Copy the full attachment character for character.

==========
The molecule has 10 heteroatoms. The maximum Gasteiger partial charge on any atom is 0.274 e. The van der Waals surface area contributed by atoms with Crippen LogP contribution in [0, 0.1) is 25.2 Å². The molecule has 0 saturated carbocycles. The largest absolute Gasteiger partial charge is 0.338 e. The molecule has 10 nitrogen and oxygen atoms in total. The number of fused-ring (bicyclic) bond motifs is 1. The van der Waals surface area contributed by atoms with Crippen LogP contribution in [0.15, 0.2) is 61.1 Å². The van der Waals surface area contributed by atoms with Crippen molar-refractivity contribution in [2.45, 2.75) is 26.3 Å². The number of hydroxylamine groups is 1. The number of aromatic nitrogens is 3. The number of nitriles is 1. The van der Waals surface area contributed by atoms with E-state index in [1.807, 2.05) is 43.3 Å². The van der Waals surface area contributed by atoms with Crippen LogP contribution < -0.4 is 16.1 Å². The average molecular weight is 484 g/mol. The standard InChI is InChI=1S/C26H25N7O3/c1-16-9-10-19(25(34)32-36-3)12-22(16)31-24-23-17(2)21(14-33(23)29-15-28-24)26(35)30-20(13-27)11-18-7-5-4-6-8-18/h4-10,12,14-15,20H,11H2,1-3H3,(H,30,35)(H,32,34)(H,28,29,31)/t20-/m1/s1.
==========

The molecule has 10 heteroatoms. The maximum Gasteiger partial charge on any atom is 0.274 e. The van der Waals surface area contributed by atoms with Crippen LogP contribution in [0, 0.1) is 25.2 Å². The molecule has 0 saturated carbocycles. The largest absolute Gasteiger partial charge is 0.338 e. The molecule has 10 nitrogen and oxygen atoms in total. The number of fused-ring (bicyclic) bond motifs is 1. The van der Waals surface area contributed by atoms with Crippen LogP contribution in [0.15, 0.2) is 61.1 Å². The van der Waals surface area contributed by atoms with Crippen molar-refractivity contribution in [2.45, 2.75) is 26.3 Å². The number of hydroxylamine groups is 1. The number of aromatic nitrogens is 3. The number of nitriles is 1. The van der Waals surface area contributed by atoms with E-state index in [1.807, 2.05) is 43.3 Å². The van der Waals surface area contributed by atoms with Crippen LogP contribution < -0.4 is 16.1 Å². The average molecular weight is 484 g/mol. The standard InChI is InChI=1S/C26H25N7O3/c1-16-9-10-19(25(34)32-36-3)12-22(16)31-24-23-17(2)21(14-33(23)29-15-28-24)26(35)30-20(13-27)11-18-7-5-4-6-8-18/h4-10,12,14-15,20H,11H2,1-3H3,(H,30,35)(H,32,34)(H,28,29,31)/t20-/m1/s1.